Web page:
He doesn’t start, so he doesn’t often beat teams.
He just finishes them.
He’s Andy Figueroa, American High’s smallish, 5-10 senior closer who doesn’t look very impressive — until he buries you with his cut fastball.
“He’s a little guy,” said American coach Ricky Gutierrez, a former major-league shortstop. “I guarantee you that other teams are looking at him and thinking: ‘We’re going to kill this guy.’ But he throws a lot of strikes, and he rarely struggles.”
Figueroa, who does not as yet have a college scholarship, is 2-0 this season with seven saves, a 1.83 ERA, 27 strikeouts and two walks in 20 innings.
“To me,” Gutierrez said, “he is the Mariano Rivera of high school baseball.”
Figueroa has been doing his Rivera impersonation for two years now — and American has reached the state final each season.
Friday at 4 p.m. at JetBlue Park in Fort Myers, American (24-5) will play Tallahassee’s Chiles (23-6) in a Class 7A state semifinal.
With a victory, American would get a chance to win the first state baseball title in school history at 7 p.m. Saturday in the finals.
American, established in 1976, had never been to the state final four until 2010. But this is the Patriots’ third trip in the five years since Gutierrez took over the program.
On Friday, American will start ace right-hander Ronnie Williams, a senior who leads the team in wins (six), ERA (1.01) and strikeouts (80 in 56 innings).
Williams has already won three big games in American’s stretch run: a 12-2 victory over Reagan in the district final, a 5-1 win over South Broward in the regional quarterfinals and a 5-1 knockout of St. Thomas Aquinas in the regional semifinals.
“I predict Ronnie will get drafted between the second and fifth rounds,” Gutierrez said of Williams, who also has a scholarship to Florida A&M.
“He has matured a lot since last season. He’s not trying to strike everyone out like before. Now, he keeps his pitch count low and goes further in games.”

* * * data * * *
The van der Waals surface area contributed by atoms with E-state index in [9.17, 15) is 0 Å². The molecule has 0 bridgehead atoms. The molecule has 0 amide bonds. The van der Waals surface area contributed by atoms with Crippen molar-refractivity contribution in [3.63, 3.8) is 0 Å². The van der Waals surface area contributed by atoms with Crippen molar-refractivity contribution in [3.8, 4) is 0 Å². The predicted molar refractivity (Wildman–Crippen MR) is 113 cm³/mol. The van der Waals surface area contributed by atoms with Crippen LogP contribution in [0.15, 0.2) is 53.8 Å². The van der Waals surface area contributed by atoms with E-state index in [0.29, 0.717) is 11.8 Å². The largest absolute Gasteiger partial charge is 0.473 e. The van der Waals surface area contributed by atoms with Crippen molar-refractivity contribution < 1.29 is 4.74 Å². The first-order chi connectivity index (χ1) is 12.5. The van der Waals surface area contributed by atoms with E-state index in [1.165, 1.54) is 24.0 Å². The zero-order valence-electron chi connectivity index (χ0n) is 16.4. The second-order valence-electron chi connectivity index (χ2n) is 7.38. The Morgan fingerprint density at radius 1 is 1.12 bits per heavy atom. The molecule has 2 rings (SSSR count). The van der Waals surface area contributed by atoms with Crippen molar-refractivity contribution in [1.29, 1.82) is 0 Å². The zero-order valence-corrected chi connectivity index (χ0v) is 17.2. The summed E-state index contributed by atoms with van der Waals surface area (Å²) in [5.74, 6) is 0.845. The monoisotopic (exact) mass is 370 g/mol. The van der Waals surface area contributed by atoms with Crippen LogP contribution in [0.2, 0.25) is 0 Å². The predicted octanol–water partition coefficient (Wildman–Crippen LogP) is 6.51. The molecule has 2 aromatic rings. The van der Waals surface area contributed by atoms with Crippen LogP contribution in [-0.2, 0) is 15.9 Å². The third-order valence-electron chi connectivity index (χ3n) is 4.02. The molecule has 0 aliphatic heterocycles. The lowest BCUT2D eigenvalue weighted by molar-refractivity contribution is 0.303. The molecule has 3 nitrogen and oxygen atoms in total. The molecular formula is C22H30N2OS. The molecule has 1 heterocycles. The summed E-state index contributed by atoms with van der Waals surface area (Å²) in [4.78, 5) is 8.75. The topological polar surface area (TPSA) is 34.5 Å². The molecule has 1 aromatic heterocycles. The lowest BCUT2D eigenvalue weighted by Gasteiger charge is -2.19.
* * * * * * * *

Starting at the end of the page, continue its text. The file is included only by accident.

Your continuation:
Gutierrez said Williams has also improved his velocity form 90 mph to the 92-95 range. He mixes his fastball with a curve and changeup.
Should Williams get a win, American would make the final against either Kissimmee Osceola (24-6) or a Tarpon Springs East Lake (21-8) team that has four players with baseball scholarships, including an infielder to Wake Forest and a pitcher to Air Force.
Alex Blanco, a senior right-hander, would start for American in the state final. In the regional final, he beat West Palm Beach Dwyer 2-0.
Blanco, who has a scholarship to Miami Dade College, started out this year in middle relief but quickly moved into the rotation after a season-ending shoulder injury to Mike Rodriguez.
“Alex has been outstanding,” Gutierrez said. “He throws three quarters — pretty much sidearm — and gave us a big boost by winning the regional final.”
But as good as Blanco and Williams have been, if American wins its first state title, the young man with the ball in his hand for the final pitch will likely be Figueroa.
After all, Figueroa got the last out in each of American’s three regional playoff wins:
“I tell my guys to give me six innings and the lead, and let’s get the ball to Figgy,” Gutierrez said. “I have great confidence in him.
“His cutter is amazing. It moves tremendously. It fools hitters because it looks like a fastball, but, at the last second, it’s cutter.”